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Srivijaya's main foreign interest was nurturing lucrative trade agreements with China which lasted from the Tang to the Song dynasty.
Srivijaya had religious, cultural and trade links with the Buddhist Pala of Bengal, as well as with the Islamic Caliphate in the Middle East.
The 13th century Chinese account confirmed this; in his book Chu-Fan-Chi, Chau-Ju-kua mentioned that "The residents Sanfo-tsi (Srivijaya) live scattered outside the city on the water, within rafts lined with reeds." It was probably only Kadatuan (king's court) and religious structures were built on land, while the people live in floating houses along Musi River.The Muaro Jambi archaeological site was Mahayana-Vajrayana Buddhist in nature, which suggests that the site served as the Buddhist learning center, connected to the 10th century famous Buddhist scholar Suvarṇadvipi Dharmakīrti.Chinese sources also mentioned that Srivijaya hosts thousands of Buddhist monks.The Chinese called it Sanfoqi or Che-li-fo-che (Shilifoshi), and there was an even older kingdom of Kantoli, which could be considered the predecessor of Srivijaya.According to the Kedukan Bukit inscription, dated 605 Saka (683 CE), Srivijaya was first established in the vicinity of today's Palembang, on the banks of Musi River.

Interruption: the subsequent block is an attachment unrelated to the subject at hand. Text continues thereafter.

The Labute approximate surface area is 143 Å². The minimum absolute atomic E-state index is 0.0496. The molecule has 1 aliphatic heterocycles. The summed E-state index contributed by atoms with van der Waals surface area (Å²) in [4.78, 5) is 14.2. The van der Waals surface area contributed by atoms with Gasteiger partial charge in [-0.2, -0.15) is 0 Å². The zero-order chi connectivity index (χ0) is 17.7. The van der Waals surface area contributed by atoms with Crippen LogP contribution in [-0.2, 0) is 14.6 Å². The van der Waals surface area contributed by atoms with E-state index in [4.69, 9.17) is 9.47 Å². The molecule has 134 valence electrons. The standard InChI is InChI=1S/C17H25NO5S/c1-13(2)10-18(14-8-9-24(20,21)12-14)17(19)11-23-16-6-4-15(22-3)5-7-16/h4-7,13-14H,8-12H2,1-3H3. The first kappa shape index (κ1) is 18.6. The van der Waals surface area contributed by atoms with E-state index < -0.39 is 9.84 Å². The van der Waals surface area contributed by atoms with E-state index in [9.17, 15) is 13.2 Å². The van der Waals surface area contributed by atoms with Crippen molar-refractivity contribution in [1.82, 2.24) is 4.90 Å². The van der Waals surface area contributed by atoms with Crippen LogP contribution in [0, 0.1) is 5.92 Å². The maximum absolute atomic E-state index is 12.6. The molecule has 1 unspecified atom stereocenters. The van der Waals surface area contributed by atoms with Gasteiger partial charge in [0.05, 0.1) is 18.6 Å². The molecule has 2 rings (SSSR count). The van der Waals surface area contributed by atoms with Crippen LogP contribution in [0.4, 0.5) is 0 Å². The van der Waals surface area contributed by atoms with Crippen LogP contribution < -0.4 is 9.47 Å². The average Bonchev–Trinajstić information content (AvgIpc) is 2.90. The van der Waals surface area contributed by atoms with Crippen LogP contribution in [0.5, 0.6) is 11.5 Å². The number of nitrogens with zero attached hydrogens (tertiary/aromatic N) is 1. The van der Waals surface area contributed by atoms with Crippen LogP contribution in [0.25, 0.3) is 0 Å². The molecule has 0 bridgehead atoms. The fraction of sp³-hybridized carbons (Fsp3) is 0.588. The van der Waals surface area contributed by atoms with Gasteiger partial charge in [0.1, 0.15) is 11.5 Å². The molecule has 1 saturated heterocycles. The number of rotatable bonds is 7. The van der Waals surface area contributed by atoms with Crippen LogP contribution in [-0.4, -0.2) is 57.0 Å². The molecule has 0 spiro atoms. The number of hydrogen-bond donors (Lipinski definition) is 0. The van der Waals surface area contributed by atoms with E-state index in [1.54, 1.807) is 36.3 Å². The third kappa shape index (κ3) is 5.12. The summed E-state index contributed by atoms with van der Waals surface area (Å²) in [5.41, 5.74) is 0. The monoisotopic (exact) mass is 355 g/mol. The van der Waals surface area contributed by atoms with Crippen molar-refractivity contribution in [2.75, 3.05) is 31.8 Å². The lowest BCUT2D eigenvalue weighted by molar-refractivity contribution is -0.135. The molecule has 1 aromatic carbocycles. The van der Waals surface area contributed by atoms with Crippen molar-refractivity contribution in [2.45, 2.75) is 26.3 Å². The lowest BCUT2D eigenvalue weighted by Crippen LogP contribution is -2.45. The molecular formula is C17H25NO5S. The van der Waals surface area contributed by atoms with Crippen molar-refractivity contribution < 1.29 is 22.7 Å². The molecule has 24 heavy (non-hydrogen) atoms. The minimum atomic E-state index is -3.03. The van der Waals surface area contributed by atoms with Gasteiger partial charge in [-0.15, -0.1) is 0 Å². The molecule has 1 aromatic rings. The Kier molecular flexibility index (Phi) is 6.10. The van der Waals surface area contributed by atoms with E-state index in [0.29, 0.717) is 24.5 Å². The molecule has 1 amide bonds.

The Buddhist pilgrim Yijing's account is especially important on describing Srivijaya, when he visited the kingdom in 671 CE for six months.